Williams History - Compiled by Great Grandson M.F. Williams

The Williams History
Tracing the Descendants in America of Robert Williams of Ruthin, North Wales, who Settled in Carteret County, NC in 1763

Edited by Milton Franklin Williams 1921

Portions below transcribed by Mary Warshaw June 2012


"Robert Williams was born in Ruthin, North Wales, April 29, 1723 in the County Denbighshire, and died September 4, 1790 on his estate called Dinnant near Beaufort, Carteret County, North Carolina. He was of a roaming disposition, and went to England, from whence he is said to have sailed in his own ship for the Carolinas. Extracts from the court records of North Carolina show that he bought land in 1765 in different parcels amounting to over 300 acres along the north side of Newport River, and on both sides of Black Creek. Various purchases of land in this locality up to the time of his death in 1790 are found in the record of deeds in this county.

1766 Summons
"Robert Williams established trading stores at Newberne and also at Beaufort, N.C., and on one of his trips to England he married an English lady, named Elizabeth Dearman, in the year 1767. It was a long trip of upwards of three months in a sailing vessel at that time from England to North Carolina, and it was natural that the young bride should desire company. She prevailed upon her friend, Anne Shoebridge of Essex or London, to go with them. When Elizabeth Dearman Williams died in 1773 on the family estate near Beaufort, Robert Williams, after a suitable interval, married on Oct. 10, 1774, this friend and companion of his first wife.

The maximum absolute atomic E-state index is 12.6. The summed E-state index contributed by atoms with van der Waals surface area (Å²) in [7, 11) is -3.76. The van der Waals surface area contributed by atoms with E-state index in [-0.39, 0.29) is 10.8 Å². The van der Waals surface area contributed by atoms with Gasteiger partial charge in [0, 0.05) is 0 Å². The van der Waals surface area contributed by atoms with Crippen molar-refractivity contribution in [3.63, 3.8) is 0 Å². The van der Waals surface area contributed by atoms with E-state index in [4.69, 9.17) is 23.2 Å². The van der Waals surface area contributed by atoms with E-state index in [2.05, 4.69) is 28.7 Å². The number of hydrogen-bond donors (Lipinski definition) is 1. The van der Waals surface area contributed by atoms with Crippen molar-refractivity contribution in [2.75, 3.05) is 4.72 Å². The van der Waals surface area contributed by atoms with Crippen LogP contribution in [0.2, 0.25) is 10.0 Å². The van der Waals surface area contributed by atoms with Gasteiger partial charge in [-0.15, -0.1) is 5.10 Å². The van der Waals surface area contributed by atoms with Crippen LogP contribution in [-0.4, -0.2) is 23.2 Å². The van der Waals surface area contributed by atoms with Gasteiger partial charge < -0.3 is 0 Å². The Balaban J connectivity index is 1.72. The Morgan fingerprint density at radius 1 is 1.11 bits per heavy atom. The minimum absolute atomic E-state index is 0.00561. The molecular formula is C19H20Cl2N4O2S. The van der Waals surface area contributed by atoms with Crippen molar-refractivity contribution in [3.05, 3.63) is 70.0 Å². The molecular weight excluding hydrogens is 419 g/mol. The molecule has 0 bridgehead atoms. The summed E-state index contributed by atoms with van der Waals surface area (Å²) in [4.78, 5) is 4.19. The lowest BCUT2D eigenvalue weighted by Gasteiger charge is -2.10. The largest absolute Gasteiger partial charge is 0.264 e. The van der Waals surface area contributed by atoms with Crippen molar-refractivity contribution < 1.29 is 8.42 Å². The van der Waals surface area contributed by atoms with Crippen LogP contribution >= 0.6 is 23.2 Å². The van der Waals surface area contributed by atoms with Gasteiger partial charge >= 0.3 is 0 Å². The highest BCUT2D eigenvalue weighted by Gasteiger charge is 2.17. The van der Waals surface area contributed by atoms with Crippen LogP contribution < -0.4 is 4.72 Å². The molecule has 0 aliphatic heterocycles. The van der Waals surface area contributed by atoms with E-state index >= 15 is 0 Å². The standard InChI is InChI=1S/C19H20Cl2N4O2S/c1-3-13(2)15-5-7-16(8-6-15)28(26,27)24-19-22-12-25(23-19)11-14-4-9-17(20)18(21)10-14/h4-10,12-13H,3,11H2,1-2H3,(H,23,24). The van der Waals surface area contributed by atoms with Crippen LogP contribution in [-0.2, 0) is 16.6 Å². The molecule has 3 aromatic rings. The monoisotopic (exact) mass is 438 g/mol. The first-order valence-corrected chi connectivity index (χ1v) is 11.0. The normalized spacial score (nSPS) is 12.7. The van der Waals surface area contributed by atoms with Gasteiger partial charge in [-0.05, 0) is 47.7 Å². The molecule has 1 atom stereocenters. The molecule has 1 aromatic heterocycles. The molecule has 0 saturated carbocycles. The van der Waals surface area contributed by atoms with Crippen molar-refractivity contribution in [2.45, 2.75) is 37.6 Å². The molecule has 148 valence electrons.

"Only one son was born to Robert Williams and Elizabeth Dearman, his wife. His name is Richard Williams, who was born Nov. 28, 1770.

"The second wife of Robert Williams was the daughter of Richard Shoebridge and Martha Belle. Richard Shoebridge was born in 1712, in Kent, England, and Anne, the daughter of Richard and Martha, was born Sept. 7, 1748, in London, England, and was 26 years old when in 1774 she became the second wife of Robert Williams. She lived to be 97 years old, and died June 9, 1845, near Somerton, Belmont County, Ohio, at the home of her son, Samuel Williams, my grandfather. During the latter 10 years of her life she was blind, but was able to do plain knitting, although she had to depend on others for the heels and toes of the socks she knitted. It is of record that in the last year of her life she partially recovered her sight, so that she was able to recognize her relatives.

"This image is symbolic of our great grandfather Robt. Williams in North Carolina…it will bring more vividly to the mind of the reader the Williams family’s first great cause in America by this symbolic picture of Williams standing in front of his window at this brick house near Newberne.

"Let this be the beginning of what historical facts we have been able to find thus far. Not even a tombstone, not even a death record, as the town of Newberne was destroyed by fire after 1776. We have searched in Newberne, Beaufort, and made searches in four counties surrounding Carteret, and nothing have we found thus far except the record of this man’s transactions in real estate, and the originals of several letters between himself and the Commonwealth in reference to him being employed to collect salt from the marshes for the Continental Army and the community at large.

The other image represents a grist mill and sawmill, which was erected about 1773 by Robert Williams…on the old farm of 1,100 acres in Carteret County, N.C. Our great grandfather, being a thrifty Welshman and a live wire in 1700 period, having both a sawmill and grist mill on the same dam which is mentioned in Uncle Shoebridge Williams’ history."